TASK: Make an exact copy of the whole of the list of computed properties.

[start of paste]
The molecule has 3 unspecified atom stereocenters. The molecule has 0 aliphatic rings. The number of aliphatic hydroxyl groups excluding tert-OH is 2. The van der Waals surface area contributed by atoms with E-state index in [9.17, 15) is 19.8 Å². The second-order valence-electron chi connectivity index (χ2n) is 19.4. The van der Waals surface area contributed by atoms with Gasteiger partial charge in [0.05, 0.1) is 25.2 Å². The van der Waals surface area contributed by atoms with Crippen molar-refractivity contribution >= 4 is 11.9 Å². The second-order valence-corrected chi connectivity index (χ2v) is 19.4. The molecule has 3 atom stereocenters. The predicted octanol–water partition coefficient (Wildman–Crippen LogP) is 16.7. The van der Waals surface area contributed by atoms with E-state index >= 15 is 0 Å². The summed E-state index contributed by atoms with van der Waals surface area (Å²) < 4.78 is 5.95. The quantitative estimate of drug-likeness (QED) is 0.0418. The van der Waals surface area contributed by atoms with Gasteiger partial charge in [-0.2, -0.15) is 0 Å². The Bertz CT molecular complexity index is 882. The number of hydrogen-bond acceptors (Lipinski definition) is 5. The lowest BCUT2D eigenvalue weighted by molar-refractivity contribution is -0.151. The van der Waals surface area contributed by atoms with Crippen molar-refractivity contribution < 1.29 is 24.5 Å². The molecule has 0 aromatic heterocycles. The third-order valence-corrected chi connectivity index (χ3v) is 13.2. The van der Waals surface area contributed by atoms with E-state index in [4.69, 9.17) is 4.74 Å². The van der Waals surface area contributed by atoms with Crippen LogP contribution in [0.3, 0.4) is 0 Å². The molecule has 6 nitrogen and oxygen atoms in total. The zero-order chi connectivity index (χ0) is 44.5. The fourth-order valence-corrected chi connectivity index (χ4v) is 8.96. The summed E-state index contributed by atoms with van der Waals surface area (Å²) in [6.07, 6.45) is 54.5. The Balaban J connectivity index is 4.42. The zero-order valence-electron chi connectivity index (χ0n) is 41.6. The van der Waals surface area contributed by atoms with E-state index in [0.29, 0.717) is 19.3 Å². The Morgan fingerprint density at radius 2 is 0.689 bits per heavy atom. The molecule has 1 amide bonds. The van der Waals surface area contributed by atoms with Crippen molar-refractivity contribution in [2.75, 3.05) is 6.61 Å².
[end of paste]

The molecule has 3 unspecified atom stereocenters. The molecule has 0 aliphatic rings. The number of aliphatic hydroxyl groups excluding tert-OH is 2. The van der Waals surface area contributed by atoms with E-state index in [9.17, 15) is 19.8 Å². The second-order valence-electron chi connectivity index (χ2n) is 19.4. The van der Waals surface area contributed by atoms with Gasteiger partial charge in [0.05, 0.1) is 25.2 Å². The van der Waals surface area contributed by atoms with Crippen molar-refractivity contribution >= 4 is 11.9 Å². The second-order valence-corrected chi connectivity index (χ2v) is 19.4. The molecule has 3 atom stereocenters. The predicted octanol–water partition coefficient (Wildman–Crippen LogP) is 16.7. The van der Waals surface area contributed by atoms with E-state index >= 15 is 0 Å². The summed E-state index contributed by atoms with van der Waals surface area (Å²) < 4.78 is 5.95. The quantitative estimate of drug-likeness (QED) is 0.0418. The van der Waals surface area contributed by atoms with Gasteiger partial charge in [-0.2, -0.15) is 0 Å². The Bertz CT molecular complexity index is 882. The number of hydrogen-bond acceptors (Lipinski definition) is 5. The lowest BCUT2D eigenvalue weighted by molar-refractivity contribution is -0.151. The van der Waals surface area contributed by atoms with Crippen molar-refractivity contribution < 1.29 is 24.5 Å². The molecule has 0 aromatic heterocycles. The third-order valence-corrected chi connectivity index (χ3v) is 13.2. The van der Waals surface area contributed by atoms with E-state index in [4.69, 9.17) is 4.74 Å². The van der Waals surface area contributed by atoms with Crippen LogP contribution in [0.3, 0.4) is 0 Å². The molecule has 6 nitrogen and oxygen atoms in total. The zero-order chi connectivity index (χ0) is 44.5. The fourth-order valence-corrected chi connectivity index (χ4v) is 8.96. The summed E-state index contributed by atoms with van der Waals surface area (Å²) in [6.07, 6.45) is 54.5. The Balaban J connectivity index is 4.42. The zero-order valence-electron chi connectivity index (χ0n) is 41.6. The van der Waals surface area contributed by atoms with E-state index in [0.29, 0.717) is 19.3 Å². The Morgan fingerprint density at radius 2 is 0.689 bits per heavy atom. The molecule has 1 amide bonds. The van der Waals surface area contributed by atoms with Crippen molar-refractivity contribution in [2.75, 3.05) is 6.61 Å².